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BT Rivals Sky, TalkTalk and Voda Push 10 Point Plan for a Better Openreach

Monday, May 16th, 2016 (8:02 am) - Score 1,477

A new “all-industry coalition“, which represents alternative network providers and major UK players like Sky Broadband, TalkTalk and Vodafone, has today put pressure on Ofcom to deliver on its Strategic Review by publishing a plan that sets out how they think the regulator should deliver a better and more independent Openreach.

Openreach, which is responsible for maintaining and upgrading BT’s national UK telecoms and broadband network, is intended to be “functionally separate” from BT so as to treat competitors fairly. But Ofcom’s review found that the organisation “still has an incentive to make decisions in the interests of BT, rather than BT’s competitors, which can lead to competition problems.

The strategic review thus pledged to deliver a number of key changes, such as requiring Openreach to give rivals better access to its cable ducts and poles (full details), a much more independent governance structure, tougher minimum service requirements and better information sharing. Ofcom has separately also proposed to give rivals more access to harness BT’s Dark Fibre network (here).

Since then Ofcom and BT have been locked in a battle over how best to implement these changes, with the telecoms giant being particularly concerned about the changes to Openreach’s governance structure. The regulator is also known to be keeping the tedious option of splitting Openreach from BT’s control on the table as a bargaining chip, while BT has countered by offering to expand ultrafast FTTP broadband connectivity (here) and to support the proposed 10Mbps Universal Service Obligation (USO).

Naturally the new “all-industry coalition” hopes to influence this debate and that’s where it’s new 10 point plan comes in.

Chris Pateman, CEO of the Federation of Communication Services, said:

“Frankly, FCS was disappointed Ofcom’s review of digital communications stopped short of recommending the complete structural separation of Openreach from the BT Group. Ofcom believe improvements can be delivered without the hassle and delays of a full separation: our 10 point plan represents the industry’s proposals on how this can be accomplished.

Importantly, as our plan makes clear, we believe this can be accomplished swiftly and cost-effectively, using well-proven corporate governance principles. And it can be benchmarked against experience from other regulated utilities, both in the UK and overseas.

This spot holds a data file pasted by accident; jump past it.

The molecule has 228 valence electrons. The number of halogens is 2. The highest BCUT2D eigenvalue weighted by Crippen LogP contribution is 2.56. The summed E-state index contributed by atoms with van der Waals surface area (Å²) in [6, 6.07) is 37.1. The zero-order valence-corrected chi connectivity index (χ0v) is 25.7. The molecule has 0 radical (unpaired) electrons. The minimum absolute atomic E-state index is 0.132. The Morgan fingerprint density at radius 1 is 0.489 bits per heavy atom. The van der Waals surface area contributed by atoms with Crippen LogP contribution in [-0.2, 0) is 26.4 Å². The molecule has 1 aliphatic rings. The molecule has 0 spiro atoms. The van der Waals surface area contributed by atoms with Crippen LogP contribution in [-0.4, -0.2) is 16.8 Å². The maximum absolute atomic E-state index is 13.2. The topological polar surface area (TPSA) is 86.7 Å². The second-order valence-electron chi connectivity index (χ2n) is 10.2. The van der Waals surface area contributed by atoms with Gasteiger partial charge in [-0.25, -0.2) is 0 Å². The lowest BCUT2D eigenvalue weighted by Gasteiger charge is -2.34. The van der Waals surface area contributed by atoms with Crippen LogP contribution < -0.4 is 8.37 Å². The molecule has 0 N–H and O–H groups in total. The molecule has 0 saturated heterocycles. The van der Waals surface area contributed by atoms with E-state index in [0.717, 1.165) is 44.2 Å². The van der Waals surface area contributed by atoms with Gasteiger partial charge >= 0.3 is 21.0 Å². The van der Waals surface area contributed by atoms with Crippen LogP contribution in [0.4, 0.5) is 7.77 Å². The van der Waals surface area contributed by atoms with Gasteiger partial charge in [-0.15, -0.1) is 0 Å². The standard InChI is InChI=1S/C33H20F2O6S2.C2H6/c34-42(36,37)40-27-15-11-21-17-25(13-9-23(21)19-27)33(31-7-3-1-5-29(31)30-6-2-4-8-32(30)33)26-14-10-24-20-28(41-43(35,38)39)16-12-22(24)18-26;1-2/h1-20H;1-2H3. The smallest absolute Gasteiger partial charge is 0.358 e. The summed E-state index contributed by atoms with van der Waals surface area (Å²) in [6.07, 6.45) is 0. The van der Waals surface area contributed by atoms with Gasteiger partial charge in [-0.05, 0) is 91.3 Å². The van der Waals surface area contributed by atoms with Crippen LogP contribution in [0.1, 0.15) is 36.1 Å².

We are throwing down a challenge, underpinned by sound research and experience. A challenge to Ofcom, Openreach and the industry to work together to shape the future for the good of all market players and all customers.”

Andrew Griffith, Sky Group COO and CFO, said:

“To help OFCOM deliver its goal of a more independent Openreach we’ve put forward a practical set of proposals based on tried and tested regulation of other utilities and established company law. These proposals can be implemented quickly and will deliver a much needed step-change in the performance of Openreach for millions of consumers and businesses across the UK.”

However the coalition itself doesn’t actually represent the whole industry because there are some big names missing from the list of signatories, not least of them being Zayo, KC and Virgin Media, all of which have previously expressed reservations about the regulator’s Dark Fibre policy (here and here) and have their own sizeable corners of the infrastructure market to protect from regulatory pressures.

The Open Letter in Full

Dear [Sharon White – CEO of Ofcom],

We are an industry coalition comprising Sky, TalkTalk, Vodafone, the Independent Networks Cooperative Association (INCA) and the Federation of Communication Services (FCS). Together we represent the interests of the majority of consumers and businesses that rely on Openreach, serving millions of broadband customers and spending billions each year on the national network. We represent the builders and operators of the UK’s next generation digital networks, as well as companies which deliver communications solutions to hundreds and thousands of organisations both big and small.

In February, Ofcom’s Digital Communications Review concluded that reforming Openreach is critical to improving Britain’s telecoms market. Although it stated that separation of Openreach from BT Group is “the cleanest and most clear-cut long-term solution”, Ofcom indicated that it would first explore other options that might deliver the necessary changes with less disruption. Ofcom is therefore considering how to create a more independent and customer-centric Openreach within BT Group. We are pleased that Ofcom is committed to an open, transparent and inclusive approach to this reform process, rather than a closed door negotiation with BT. We are therefore writing to set out our vision of how Ofcom can deliver its objectives.